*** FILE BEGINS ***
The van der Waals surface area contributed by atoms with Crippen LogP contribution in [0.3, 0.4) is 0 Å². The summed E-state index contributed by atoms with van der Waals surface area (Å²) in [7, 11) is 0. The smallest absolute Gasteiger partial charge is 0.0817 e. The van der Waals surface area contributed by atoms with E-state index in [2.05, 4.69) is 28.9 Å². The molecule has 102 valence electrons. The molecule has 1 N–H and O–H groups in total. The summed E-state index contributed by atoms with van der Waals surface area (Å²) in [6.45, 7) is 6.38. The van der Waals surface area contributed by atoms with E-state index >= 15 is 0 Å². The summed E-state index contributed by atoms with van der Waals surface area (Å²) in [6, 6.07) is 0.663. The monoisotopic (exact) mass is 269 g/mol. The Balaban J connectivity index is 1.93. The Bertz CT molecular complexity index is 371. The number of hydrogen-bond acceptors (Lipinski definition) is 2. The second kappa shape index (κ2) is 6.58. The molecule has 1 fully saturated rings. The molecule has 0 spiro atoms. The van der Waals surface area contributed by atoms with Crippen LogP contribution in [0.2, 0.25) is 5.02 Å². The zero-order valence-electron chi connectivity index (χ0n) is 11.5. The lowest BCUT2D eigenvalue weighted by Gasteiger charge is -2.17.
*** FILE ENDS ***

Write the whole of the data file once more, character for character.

The van der Waals surface area contributed by atoms with Crippen LogP contribution in [0.3, 0.4) is 0 Å². The summed E-state index contributed by atoms with van der Waals surface area (Å²) in [7, 11) is 0. The smallest absolute Gasteiger partial charge is 0.0817 e. The van der Waals surface area contributed by atoms with E-state index in [2.05, 4.69) is 28.9 Å². The molecule has 102 valence electrons. The molecule has 1 N–H and O–H groups in total. The summed E-state index contributed by atoms with van der Waals surface area (Å²) in [6.45, 7) is 6.38. The van der Waals surface area contributed by atoms with E-state index >= 15 is 0 Å². The summed E-state index contributed by atoms with van der Waals surface area (Å²) in [6, 6.07) is 0.663. The monoisotopic (exact) mass is 269 g/mol. The Balaban J connectivity index is 1.93. The Bertz CT molecular complexity index is 371. The number of hydrogen-bond acceptors (Lipinski definition) is 2. The second kappa shape index (κ2) is 6.58. The molecule has 1 fully saturated rings. The molecule has 0 spiro atoms. The van der Waals surface area contributed by atoms with Crippen LogP contribution in [0.2, 0.25) is 5.02 Å². The zero-order valence-electron chi connectivity index (χ0n) is 11.5. The lowest BCUT2D eigenvalue weighted by Gasteiger charge is -2.17.